Melbourne Conference and Exhibition Centre’s (MCEC) participation in the Royal Melbourne Institute of Technology (RMIT) Impact Academy culminated in a final showcase at the end of May where students presented their impact-driven solutions to industry clients and the Academy cohort.
MCEC had joined forces with students from RMIT University in an effort to eliminate single-use plastics from their events and onsite cafes by 2025.
Using a circular economy approach, the RMIT students designed a closed loop system and developed a proposal to replace MCEC’s disposable coffee cups and drink cups with reusable and sustainable alternatives.
As part of the RMIT Impact Academy programme, six students in multi-disciplinary teams immersed themselves in the real-world task of tackling environmental challenges through a ten-week programme with MCEC’s sustainability manager, Samantha Ferrier.
“Our team at MCEC was really excited to see the solutions that the students came up with because eliminating unnecessary single-use plastic is something we’ve been working towards for some time.
“It’s important that the events industry is doing what we can to prevent waste by redesigning the system and ensuring that materials are kept in use for as long as possible.
“I always looked forward to our weekly catch ups because it was exciting to hear how the student team had progressed; it’s an area I’m very passionate about so it’s fun to bounce ideas around with others who are enthusiastic,” she said.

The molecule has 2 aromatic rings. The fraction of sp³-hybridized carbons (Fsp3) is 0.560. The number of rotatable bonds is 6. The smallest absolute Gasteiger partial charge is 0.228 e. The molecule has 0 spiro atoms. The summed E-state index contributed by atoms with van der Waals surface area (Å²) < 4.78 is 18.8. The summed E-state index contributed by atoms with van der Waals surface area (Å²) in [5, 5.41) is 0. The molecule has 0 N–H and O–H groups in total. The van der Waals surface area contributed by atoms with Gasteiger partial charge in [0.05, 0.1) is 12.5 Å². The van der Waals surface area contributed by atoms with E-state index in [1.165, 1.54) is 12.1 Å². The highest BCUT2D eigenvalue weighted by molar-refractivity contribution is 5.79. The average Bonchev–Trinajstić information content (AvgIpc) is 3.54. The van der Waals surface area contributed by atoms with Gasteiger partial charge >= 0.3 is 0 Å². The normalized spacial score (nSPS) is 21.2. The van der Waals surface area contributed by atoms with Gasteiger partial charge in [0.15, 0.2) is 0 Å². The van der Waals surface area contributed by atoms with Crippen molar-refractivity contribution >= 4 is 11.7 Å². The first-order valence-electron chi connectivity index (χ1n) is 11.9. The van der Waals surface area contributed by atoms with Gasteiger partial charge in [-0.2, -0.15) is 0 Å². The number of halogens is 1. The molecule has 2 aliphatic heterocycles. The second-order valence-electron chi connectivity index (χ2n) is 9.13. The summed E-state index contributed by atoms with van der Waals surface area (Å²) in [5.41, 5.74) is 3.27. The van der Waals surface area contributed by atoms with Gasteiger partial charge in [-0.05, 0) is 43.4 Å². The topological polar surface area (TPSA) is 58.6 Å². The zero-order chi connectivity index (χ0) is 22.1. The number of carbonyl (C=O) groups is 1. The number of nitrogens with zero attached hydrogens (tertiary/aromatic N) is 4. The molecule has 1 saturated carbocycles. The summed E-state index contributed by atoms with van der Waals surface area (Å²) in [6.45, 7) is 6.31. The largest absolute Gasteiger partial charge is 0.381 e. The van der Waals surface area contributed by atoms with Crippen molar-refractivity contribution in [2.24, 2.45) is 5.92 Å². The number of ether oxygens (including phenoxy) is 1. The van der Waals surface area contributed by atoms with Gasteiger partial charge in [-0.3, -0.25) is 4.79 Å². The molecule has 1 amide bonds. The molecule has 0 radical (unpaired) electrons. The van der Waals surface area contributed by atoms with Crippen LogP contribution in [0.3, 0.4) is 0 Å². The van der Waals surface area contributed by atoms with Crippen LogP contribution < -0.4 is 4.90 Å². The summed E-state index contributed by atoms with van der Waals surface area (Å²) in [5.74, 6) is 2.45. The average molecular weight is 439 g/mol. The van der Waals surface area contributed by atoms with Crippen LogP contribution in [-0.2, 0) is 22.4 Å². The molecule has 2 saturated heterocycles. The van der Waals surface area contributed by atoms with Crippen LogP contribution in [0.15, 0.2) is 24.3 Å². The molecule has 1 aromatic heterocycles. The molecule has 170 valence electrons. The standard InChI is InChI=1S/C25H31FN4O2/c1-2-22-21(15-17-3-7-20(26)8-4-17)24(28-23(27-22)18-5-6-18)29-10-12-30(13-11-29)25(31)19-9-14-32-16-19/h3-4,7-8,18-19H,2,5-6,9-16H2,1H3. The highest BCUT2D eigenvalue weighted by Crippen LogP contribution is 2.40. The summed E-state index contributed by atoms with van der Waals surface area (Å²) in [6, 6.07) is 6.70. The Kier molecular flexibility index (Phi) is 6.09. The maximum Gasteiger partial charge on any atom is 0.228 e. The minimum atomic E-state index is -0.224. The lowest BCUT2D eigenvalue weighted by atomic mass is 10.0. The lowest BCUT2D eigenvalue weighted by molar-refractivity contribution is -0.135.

In an average year, MCEC welcomes 2.67m visitors, one million of these being event attendees.
The venue’s catering has already eliminated plastic straws and plastic water bottles and significantly reduced consumption of plastic takeaway containers and packaging at events by offering reusable alternatives.
Single-use items that remain a challenge to eliminate include drinking cups and coffee cups as well as plastic containers and takeaway packaging sold from cafes and retail outlets.
In line with the National Packaging Targets which will ban the sale of Single-use straws, cutlery, plates, drink-stirrers, expanded polystyrene food and drink containers, and cotton bud sticks in Victoria by February 2023. MCEC has set a goal to eliminate problematic and unnecessary single-use plastic packaging by 2025.
The programme aimed to help unlock the student’s entrepreneurial talent, while they create value and have an impact on real world MCEC clients. The students provided insights, prototypes and meaningful solutions to social and environmental challenges.
Senior advisor, sustainable development RMIT University, Renzo Mori Jr said it is a mutually beneficial programme.
“Student-industry partnership is crucial to implement the Sustainable Development Goals (SDG’s). Such partnership can put the knowledge learned in the classroom into complex real-world situations, which is critical to the innovative thinking needed to achieve the SDGs.”
“Student-industry experience plays a fundamental role in ensuring that all learners acquire the knowledge and skills needed to promote sustainable development,” he said.
The next step is for MCEC to delve deeper into the recommendations, develop proof of concepts and conduct trials based on the proposed models.